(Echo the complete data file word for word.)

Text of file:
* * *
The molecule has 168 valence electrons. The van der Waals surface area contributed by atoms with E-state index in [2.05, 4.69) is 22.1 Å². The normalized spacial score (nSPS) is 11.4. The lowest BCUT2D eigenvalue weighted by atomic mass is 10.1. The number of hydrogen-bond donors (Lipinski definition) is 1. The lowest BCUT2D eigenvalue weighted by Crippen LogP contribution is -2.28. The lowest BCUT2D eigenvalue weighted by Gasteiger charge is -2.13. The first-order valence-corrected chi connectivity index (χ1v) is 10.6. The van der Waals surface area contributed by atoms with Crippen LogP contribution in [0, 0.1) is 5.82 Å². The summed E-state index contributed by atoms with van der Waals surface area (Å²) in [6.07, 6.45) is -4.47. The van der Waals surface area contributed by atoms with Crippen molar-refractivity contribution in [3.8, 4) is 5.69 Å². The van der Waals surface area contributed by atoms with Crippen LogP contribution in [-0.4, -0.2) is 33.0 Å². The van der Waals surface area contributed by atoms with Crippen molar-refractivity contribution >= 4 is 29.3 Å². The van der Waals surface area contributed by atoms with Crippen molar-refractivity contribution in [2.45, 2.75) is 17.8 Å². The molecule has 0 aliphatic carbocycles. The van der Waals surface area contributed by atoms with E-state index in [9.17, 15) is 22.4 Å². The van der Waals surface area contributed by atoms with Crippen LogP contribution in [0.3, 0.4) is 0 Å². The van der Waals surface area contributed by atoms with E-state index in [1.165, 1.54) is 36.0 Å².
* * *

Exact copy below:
The molecule has 168 valence electrons. The van der Waals surface area contributed by atoms with E-state index in [2.05, 4.69) is 22.1 Å². The normalized spacial score (nSPS) is 11.4. The lowest BCUT2D eigenvalue weighted by atomic mass is 10.1. The number of hydrogen-bond donors (Lipinski definition) is 1. The lowest BCUT2D eigenvalue weighted by Crippen LogP contribution is -2.28. The lowest BCUT2D eigenvalue weighted by Gasteiger charge is -2.13. The first-order valence-corrected chi connectivity index (χ1v) is 10.6. The van der Waals surface area contributed by atoms with Crippen LogP contribution in [0, 0.1) is 5.82 Å². The summed E-state index contributed by atoms with van der Waals surface area (Å²) in [6.07, 6.45) is -4.47. The van der Waals surface area contributed by atoms with Crippen molar-refractivity contribution in [3.8, 4) is 5.69 Å². The van der Waals surface area contributed by atoms with Crippen LogP contribution in [-0.4, -0.2) is 33.0 Å². The van der Waals surface area contributed by atoms with Crippen molar-refractivity contribution >= 4 is 29.3 Å². The van der Waals surface area contributed by atoms with Crippen molar-refractivity contribution in [2.45, 2.75) is 17.8 Å². The molecule has 0 aliphatic carbocycles. The van der Waals surface area contributed by atoms with E-state index in [9.17, 15) is 22.4 Å². The van der Waals surface area contributed by atoms with Crippen LogP contribution in [0.3, 0.4) is 0 Å². The van der Waals surface area contributed by atoms with E-state index in [1.165, 1.54) is 36.0 Å².